Will You Please Be Quiet?

‘Fat’ by Raymond Carver

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(1114 words)

It’s Christmas again and a time when too much is eaten; an apt moment maybe to read Fat’ by Raymond Carver. This is a story about an individual who enters a restaurant to have some food. The protagonist of this story works as a waitress, she recounts to her colleague what happened the previous night. From this unnamed women’s point of view, she tells how an oversized man enters and eats at ‘her station’. This individual indulges. It is obvious that the customer is self-conscious about his size, and how people see him. The waitress is kind and very polite to him, but there is an underlying fascination. Carver’s story highlights how some people have a readiness to look at people with perceived flaws as a way of making themselves feel better but also how others can see the real person and empathise. Sadly, this is not seen in the waitress’s partner.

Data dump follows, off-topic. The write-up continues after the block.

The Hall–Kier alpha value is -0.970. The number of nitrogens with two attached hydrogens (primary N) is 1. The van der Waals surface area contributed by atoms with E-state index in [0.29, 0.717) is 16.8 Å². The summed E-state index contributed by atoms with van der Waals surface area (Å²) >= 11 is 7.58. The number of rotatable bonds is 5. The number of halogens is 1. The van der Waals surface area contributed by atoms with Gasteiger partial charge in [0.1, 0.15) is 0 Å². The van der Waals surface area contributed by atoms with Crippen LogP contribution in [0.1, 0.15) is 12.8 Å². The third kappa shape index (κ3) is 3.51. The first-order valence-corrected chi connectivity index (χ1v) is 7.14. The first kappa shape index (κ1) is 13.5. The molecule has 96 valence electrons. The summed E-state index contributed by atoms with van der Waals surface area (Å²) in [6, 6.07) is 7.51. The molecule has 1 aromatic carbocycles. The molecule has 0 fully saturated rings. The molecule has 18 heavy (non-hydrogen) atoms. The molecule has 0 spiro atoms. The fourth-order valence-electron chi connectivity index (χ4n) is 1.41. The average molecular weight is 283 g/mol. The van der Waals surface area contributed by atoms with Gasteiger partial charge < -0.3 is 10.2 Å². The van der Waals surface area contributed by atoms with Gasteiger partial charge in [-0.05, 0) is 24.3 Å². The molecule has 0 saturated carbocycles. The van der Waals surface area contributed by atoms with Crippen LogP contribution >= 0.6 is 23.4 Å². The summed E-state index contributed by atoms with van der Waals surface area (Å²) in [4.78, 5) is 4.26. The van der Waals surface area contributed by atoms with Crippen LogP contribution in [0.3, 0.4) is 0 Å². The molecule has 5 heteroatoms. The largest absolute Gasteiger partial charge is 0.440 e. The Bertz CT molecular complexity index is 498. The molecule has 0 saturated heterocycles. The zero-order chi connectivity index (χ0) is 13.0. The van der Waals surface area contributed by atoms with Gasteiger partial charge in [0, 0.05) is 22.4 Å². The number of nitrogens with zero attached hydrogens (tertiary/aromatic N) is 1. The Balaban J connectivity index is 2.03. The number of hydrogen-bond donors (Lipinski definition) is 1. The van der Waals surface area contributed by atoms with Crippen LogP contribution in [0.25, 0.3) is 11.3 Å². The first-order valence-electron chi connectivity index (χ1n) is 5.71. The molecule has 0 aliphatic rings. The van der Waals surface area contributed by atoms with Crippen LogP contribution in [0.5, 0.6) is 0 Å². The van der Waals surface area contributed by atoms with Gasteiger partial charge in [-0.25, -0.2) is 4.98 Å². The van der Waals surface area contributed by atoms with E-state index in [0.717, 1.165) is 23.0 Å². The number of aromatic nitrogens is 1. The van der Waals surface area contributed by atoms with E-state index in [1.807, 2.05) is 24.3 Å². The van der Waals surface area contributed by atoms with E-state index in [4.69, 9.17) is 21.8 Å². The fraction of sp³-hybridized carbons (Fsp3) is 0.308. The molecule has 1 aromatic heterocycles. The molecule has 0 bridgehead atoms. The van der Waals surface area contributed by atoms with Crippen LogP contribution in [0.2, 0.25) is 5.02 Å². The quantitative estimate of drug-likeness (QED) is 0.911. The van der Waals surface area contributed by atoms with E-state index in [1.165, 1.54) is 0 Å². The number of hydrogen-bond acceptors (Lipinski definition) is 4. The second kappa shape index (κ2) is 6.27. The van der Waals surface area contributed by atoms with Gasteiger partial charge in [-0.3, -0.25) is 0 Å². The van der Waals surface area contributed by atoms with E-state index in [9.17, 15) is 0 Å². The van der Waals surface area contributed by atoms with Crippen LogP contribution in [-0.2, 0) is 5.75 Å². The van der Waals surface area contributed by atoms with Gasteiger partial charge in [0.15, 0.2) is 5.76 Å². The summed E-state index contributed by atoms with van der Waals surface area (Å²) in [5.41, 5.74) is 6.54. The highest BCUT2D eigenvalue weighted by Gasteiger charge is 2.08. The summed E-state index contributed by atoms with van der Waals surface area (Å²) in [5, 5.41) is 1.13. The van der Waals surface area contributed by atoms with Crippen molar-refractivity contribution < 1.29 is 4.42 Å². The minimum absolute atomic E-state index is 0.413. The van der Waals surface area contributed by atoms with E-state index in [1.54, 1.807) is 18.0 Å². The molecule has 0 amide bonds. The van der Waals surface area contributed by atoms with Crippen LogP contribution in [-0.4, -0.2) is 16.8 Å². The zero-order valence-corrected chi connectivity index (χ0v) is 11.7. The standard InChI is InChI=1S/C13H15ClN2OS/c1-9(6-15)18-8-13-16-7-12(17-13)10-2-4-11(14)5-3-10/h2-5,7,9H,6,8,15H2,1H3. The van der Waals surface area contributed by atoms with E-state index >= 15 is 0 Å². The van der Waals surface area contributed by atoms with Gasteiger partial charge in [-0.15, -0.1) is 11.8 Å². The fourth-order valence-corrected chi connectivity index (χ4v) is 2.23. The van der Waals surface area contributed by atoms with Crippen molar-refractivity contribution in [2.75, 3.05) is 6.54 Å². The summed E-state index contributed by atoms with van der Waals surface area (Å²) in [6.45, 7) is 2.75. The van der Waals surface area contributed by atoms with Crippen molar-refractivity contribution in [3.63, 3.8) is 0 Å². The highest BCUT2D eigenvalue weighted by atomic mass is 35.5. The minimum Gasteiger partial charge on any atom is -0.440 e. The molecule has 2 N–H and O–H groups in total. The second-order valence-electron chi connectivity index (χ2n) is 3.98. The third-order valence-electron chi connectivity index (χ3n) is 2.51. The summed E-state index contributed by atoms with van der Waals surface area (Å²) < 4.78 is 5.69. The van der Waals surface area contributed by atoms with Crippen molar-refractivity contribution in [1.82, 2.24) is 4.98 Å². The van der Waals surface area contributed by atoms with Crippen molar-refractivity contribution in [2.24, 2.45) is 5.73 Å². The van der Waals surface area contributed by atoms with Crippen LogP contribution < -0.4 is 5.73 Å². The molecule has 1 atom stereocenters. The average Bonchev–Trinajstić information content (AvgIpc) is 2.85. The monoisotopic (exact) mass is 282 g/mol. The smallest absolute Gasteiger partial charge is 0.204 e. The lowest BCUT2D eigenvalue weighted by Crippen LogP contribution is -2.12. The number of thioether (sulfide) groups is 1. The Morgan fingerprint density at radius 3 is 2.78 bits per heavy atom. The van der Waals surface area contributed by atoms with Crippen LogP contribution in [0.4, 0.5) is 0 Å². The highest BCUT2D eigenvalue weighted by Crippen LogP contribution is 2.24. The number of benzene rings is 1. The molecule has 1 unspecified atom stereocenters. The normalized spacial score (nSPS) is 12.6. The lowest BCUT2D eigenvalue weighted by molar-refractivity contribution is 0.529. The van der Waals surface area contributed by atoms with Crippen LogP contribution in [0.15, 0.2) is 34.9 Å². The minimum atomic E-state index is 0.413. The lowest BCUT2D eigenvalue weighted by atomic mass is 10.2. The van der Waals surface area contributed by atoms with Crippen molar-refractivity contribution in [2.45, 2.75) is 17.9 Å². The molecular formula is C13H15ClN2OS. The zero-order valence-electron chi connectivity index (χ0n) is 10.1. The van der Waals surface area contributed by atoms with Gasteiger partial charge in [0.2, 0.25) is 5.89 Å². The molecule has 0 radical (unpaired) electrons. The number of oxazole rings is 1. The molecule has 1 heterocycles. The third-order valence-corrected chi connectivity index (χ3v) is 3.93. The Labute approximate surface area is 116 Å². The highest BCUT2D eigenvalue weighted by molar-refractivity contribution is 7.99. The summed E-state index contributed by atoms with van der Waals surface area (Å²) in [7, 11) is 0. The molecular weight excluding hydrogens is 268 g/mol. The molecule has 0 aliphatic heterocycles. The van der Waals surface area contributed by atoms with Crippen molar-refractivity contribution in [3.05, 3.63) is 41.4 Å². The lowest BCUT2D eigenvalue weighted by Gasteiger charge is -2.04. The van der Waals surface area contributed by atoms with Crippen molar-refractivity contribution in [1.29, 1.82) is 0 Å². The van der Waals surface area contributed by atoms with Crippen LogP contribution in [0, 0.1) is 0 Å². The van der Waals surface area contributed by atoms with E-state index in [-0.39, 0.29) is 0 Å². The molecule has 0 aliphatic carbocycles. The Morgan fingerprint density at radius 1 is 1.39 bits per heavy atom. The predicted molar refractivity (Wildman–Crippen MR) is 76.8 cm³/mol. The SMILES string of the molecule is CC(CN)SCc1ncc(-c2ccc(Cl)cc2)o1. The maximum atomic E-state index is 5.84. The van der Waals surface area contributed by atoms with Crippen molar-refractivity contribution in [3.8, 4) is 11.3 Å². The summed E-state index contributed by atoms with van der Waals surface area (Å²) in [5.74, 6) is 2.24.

“He is the fattest man she had ever seen”, initially the waitress seems to be mocking the customer already. People’s first impressions are often rude. However, she contrasts this immediately with positive factors of his neat appearance and how well he is dressed. The customer is already labelled like many in society because of their weight even if they are respectable people. The customer in the story comes through the restaurant door and sits at a table. He is being watched all the way to his seat while as he sits at the table minute details are noticed with his fingers: “three times the size of a normal person’s”. The reader envisages the waitress has never seen a large person before. Would she do this to any other person or does his fatness embrace her curiosity? ‘Good evening’, she says, he replies courteously enough with a “little puffing sound every so often“. The reader recognises that she is still figuring this man out despite the fact it may be indicative of his weight. Despite the now obvious acknowledgment of the man’s weight, the waitress still recounts her story to her colleague with “Rita, he was big, I mean real big’.

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